Those British Cellophane workers knew how to enjoy themselves

This article was written by Harry Mottram for the Bridgwater Mercury newspaper in 2016.

Last week’s article about Bridgwater’s factories back in the day have prompted several readers to respond with some of their own memories.

Firstly David Peek who provided the images and memories recalls how a group of girls were prevented from appearing in the Carnival Concerts in the 1920s for being too young. How times have changed when youngsters make up the life blood of the carnival.

Talking of young and beautiful women back in the day – the mayor of Bridgwater has sent in a photograph of a group of female workers from British Cellophane in the 1960s when his mum worked at the plant. It shows the workers from the finishing area of the factory on a night out in the town. The question is can anyone supply the names of those in the photo? Here’s a few suggestions: Vera Atwell. Doreen Puddy, Georgina Trunks, Vi Raynor, Ivy Smith, Glad Chick and Janice Davis. Can you pick out anyone from this photo? We’d love to hear from you. Email

Moving on David Peek has a story of two one-legged Bridgwater residents, which just about gets past the censors. He recalls the extraordinary story of Harry Evans who frequented the Heads Inn during the 1940s which later became Waterloo House. He writes: “In the early 1950s he was knocked off his bike by a lorry on Cornhill, not 100 yards from work. His bike wheel trapped his leg and in the ensuing incident a lorry drove past and crushed his leg.

“Despite heroic efforts by the staff at Taunton’s Musgrove Park Hospital he lost his leg. Eventually Harry was sent back to the old Bridgwater Hospital in a ward on the first floor at the back to recuperate. And here’s where the double act of one-legged men occurs. For in the next bed another one legged patient joined him.”

David Peek continues with the story that exercises the mind. He said: “At supper time a glass of medicinal stout was proffered by the staff to which Harry accepted gladly. However his fellow patient in the next bed only quaffed cider. It led to a dilemma. So at the appointed hour his fellow mono legged patient would swing his good leg out of bed and hop-hop-hop to the French windows and out onto the balcony, and then hop-hop-hop again down the metal fire escape and into comforts of the pub, The River Parrot, next door for his tipple there. A somewhat slower hop-hop-hop back up the fire escape and into bed was made before Matron’s rounds. All this of course in the days before health and safety were thought of.”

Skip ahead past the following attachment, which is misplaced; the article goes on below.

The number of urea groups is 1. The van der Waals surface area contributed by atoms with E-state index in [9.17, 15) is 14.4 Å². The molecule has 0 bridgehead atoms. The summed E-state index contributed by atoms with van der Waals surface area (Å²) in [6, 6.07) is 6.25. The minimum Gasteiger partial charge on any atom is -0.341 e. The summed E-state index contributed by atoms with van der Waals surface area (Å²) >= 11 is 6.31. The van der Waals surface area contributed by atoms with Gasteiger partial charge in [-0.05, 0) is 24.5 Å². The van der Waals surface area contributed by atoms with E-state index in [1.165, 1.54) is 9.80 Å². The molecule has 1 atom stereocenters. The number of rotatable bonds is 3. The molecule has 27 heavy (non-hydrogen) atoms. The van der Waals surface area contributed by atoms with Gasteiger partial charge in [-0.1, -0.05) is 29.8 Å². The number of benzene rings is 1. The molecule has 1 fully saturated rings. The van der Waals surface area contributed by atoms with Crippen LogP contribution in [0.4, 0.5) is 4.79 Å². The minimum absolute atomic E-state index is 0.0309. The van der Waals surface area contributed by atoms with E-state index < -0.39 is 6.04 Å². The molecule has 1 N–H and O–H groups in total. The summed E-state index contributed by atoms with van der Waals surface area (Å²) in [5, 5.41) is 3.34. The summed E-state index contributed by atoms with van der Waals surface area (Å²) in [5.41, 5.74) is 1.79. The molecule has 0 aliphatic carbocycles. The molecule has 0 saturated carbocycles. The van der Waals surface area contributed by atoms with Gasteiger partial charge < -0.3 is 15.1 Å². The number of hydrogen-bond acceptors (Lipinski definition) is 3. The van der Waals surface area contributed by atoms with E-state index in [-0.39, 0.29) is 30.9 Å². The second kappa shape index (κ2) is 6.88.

David’s stories have prompted Alan Hitchcock of Bridgwater to call in about more high jinks back in the day. He recalls a sponsored pub crawl organised to raise cash for the Pig and Whistle Carnival Club in the early 1960s. He said 13 carnivalites set off having a half pint in 26 pubs in the town starting down by the station and ending at St Mary’s. He said only two made it to the end – the rest had collapsed – and the two who managed all 13 pints even went back to the Pig and Whistle for a final drink.

Another memory Mr Hitchcock has is of a pub in Albert Street called the Cock Inn. A large painting of a bird on a yellow wall at the edge of St Matthew’s Field advertised the hostelry while there was another pub there called The Cottage run by a coal merchant as a sideline.

Do you have memories of British Cellophane and the parties held for the workers? Can you name the people in the photo? I’d love to hear your memories of pubs and clubs – do email me at

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